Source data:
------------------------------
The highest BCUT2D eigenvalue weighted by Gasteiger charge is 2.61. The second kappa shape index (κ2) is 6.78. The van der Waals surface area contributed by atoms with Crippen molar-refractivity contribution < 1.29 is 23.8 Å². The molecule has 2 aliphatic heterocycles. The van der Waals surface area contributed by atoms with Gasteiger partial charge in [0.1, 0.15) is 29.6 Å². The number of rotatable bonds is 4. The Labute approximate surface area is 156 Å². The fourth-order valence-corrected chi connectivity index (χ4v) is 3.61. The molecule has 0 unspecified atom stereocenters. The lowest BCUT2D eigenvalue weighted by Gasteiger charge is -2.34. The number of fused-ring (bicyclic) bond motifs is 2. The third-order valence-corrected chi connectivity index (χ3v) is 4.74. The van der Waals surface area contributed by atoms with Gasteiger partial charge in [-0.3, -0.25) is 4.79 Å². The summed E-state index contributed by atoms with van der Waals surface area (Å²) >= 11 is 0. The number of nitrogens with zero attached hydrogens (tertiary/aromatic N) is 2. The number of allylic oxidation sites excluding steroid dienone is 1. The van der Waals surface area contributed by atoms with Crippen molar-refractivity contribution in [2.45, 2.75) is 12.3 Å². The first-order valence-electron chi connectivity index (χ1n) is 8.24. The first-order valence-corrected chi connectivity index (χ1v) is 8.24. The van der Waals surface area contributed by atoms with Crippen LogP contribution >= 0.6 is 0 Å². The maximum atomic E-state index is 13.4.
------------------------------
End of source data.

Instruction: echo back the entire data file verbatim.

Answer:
The highest BCUT2D eigenvalue weighted by Gasteiger charge is 2.61. The second kappa shape index (κ2) is 6.78. The van der Waals surface area contributed by atoms with Crippen molar-refractivity contribution < 1.29 is 23.8 Å². The molecule has 2 aliphatic heterocycles. The van der Waals surface area contributed by atoms with Gasteiger partial charge in [0.1, 0.15) is 29.6 Å². The number of rotatable bonds is 4. The Labute approximate surface area is 156 Å². The fourth-order valence-corrected chi connectivity index (χ4v) is 3.61. The molecule has 0 unspecified atom stereocenters. The lowest BCUT2D eigenvalue weighted by Gasteiger charge is -2.34. The number of fused-ring (bicyclic) bond motifs is 2. The third-order valence-corrected chi connectivity index (χ3v) is 4.74. The van der Waals surface area contributed by atoms with Gasteiger partial charge in [-0.3, -0.25) is 4.79 Å². The summed E-state index contributed by atoms with van der Waals surface area (Å²) >= 11 is 0. The number of nitrogens with zero attached hydrogens (tertiary/aromatic N) is 2. The number of allylic oxidation sites excluding steroid dienone is 1. The van der Waals surface area contributed by atoms with Crippen molar-refractivity contribution in [2.45, 2.75) is 12.3 Å². The first-order valence-electron chi connectivity index (χ1n) is 8.24. The first-order valence-corrected chi connectivity index (χ1v) is 8.24. The van der Waals surface area contributed by atoms with Crippen LogP contribution >= 0.6 is 0 Å². The maximum atomic E-state index is 13.4.